So after four years and half years working towards a B.Comm degree in Management/Marketing I realized it wasn’t what I wanted to do, per se. Web development and programming is where my passion lies and I figure it’s better now than never to dive into it for real. I’ve outsourced projects and tinkered with html or xcode but never gained enough knowledge to the point where it was usable.
Besides the fact that I love the idea of being able to hack something together that you can actually click around and see if it holds merit I want to learn how to program because it builds your personal value. I’ve found the reason why a lot of people get stuck in one job is because they move up in a certain company, based on time and implied seniority, but if they wanted to move or switch positions they would be forced to take much less money because it’s hard to value what they’re worth. (I’m mostly talking about managers and sales people) It might be different if a sales person was to keep up a blog about their knowledge during their career or a manager was blogging anonymously about their experiences in a company but that’s usually not the case. With programming or web development your knowledge is apparent in your work and your worth builds as your skills increase. In this scenario a web developer with a specific skill set could move across the country on a whim and find a job easily if he had the portfolio to prove what he can do.
What I’m getting at is there are too many degrees that aren’t jobs .. it’s great to know stuff about business but what business or industry are you actually going to work for and create in? Very few people actually know when they come out of a generic field like I did.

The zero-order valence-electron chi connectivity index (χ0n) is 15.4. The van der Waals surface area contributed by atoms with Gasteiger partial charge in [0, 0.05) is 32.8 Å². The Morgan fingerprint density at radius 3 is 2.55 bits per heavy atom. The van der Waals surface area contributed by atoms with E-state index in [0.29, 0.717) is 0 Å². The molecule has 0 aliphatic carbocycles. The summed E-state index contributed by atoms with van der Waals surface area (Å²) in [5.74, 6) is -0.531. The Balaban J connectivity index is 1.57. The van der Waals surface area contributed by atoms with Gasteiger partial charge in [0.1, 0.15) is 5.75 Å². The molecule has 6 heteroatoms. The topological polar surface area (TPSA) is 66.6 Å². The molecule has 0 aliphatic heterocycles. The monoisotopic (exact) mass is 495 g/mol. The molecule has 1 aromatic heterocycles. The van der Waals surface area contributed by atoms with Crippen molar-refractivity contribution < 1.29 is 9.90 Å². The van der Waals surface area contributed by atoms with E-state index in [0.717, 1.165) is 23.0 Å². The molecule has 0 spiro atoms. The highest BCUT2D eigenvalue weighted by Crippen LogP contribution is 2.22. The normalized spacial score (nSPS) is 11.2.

The other reason I’ve decided to dive into Programming sounds cliche but I asked myself what would I do if I could do anything I wanted.. my answer: build web and mobile based products that millions of people interact with and somehow make their lives better. That brings me here. I feel like teaching or even just organizing my thoughts in writing on a topic is a good way to learn so I decided I will write as I learn. It’s a good way to hold myself accountable to actually making progress.
I decided on Ruby partly because of its cool factor and a general consensus of being one of the easiest programming languages to start with. This isn’t going to be polished writing, it will be following whichever path I decide to tackle the challenge of going from almost no knowledge of programming to being able to code and read Ruby at a workable level.